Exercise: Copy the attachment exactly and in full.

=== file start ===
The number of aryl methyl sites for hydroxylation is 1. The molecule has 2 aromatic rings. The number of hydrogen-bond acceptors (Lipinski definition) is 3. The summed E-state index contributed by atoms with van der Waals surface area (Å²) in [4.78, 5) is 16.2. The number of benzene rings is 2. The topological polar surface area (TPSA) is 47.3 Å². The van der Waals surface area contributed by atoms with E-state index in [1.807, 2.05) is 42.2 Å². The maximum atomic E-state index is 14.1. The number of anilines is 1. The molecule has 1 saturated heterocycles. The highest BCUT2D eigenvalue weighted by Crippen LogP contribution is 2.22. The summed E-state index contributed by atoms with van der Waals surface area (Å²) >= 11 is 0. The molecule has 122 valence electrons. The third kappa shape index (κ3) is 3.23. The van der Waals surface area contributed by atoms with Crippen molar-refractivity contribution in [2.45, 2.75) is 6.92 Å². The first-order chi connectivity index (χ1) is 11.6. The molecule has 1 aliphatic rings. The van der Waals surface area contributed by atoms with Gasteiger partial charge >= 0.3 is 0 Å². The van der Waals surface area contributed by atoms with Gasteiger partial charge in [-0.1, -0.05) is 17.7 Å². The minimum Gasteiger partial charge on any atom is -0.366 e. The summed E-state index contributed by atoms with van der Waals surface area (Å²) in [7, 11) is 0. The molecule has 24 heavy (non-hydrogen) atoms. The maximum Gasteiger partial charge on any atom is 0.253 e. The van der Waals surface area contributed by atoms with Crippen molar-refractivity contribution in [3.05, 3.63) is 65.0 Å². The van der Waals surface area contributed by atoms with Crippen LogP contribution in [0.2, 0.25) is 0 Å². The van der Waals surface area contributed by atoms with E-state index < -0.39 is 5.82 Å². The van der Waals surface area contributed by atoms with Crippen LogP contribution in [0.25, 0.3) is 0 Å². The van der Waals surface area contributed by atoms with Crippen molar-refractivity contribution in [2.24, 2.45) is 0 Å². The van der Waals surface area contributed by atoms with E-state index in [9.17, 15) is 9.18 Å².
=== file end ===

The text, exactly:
The number of aryl methyl sites for hydroxylation is 1. The molecule has 2 aromatic rings. The number of hydrogen-bond acceptors (Lipinski definition) is 3. The summed E-state index contributed by atoms with van der Waals surface area (Å²) in [4.78, 5) is 16.2. The number of benzene rings is 2. The topological polar surface area (TPSA) is 47.3 Å². The van der Waals surface area contributed by atoms with E-state index in [1.807, 2.05) is 42.2 Å². The maximum atomic E-state index is 14.1. The number of anilines is 1. The molecule has 1 saturated heterocycles. The highest BCUT2D eigenvalue weighted by Crippen LogP contribution is 2.22. The summed E-state index contributed by atoms with van der Waals surface area (Å²) >= 11 is 0. The molecule has 122 valence electrons. The third kappa shape index (κ3) is 3.23. The van der Waals surface area contributed by atoms with Crippen molar-refractivity contribution in [2.45, 2.75) is 6.92 Å². The first-order chi connectivity index (χ1) is 11.6. The molecule has 1 aliphatic rings. The van der Waals surface area contributed by atoms with Gasteiger partial charge >= 0.3 is 0 Å². The van der Waals surface area contributed by atoms with Gasteiger partial charge in [-0.1, -0.05) is 17.7 Å². The minimum Gasteiger partial charge on any atom is -0.366 e. The summed E-state index contributed by atoms with van der Waals surface area (Å²) in [7, 11) is 0. The molecule has 24 heavy (non-hydrogen) atoms. The maximum Gasteiger partial charge on any atom is 0.253 e. The van der Waals surface area contributed by atoms with Crippen molar-refractivity contribution in [3.05, 3.63) is 65.0 Å². The van der Waals surface area contributed by atoms with Crippen LogP contribution in [0.2, 0.25) is 0 Å². The van der Waals surface area contributed by atoms with E-state index < -0.39 is 5.82 Å². The van der Waals surface area contributed by atoms with Crippen LogP contribution in [0.25, 0.3) is 0 Å². The van der Waals surface area contributed by atoms with Crippen molar-refractivity contribution in [2.24, 2.45) is 0 Å². The van der Waals surface area contributed by atoms with E-state index in [9.17, 15) is 9.18 Å².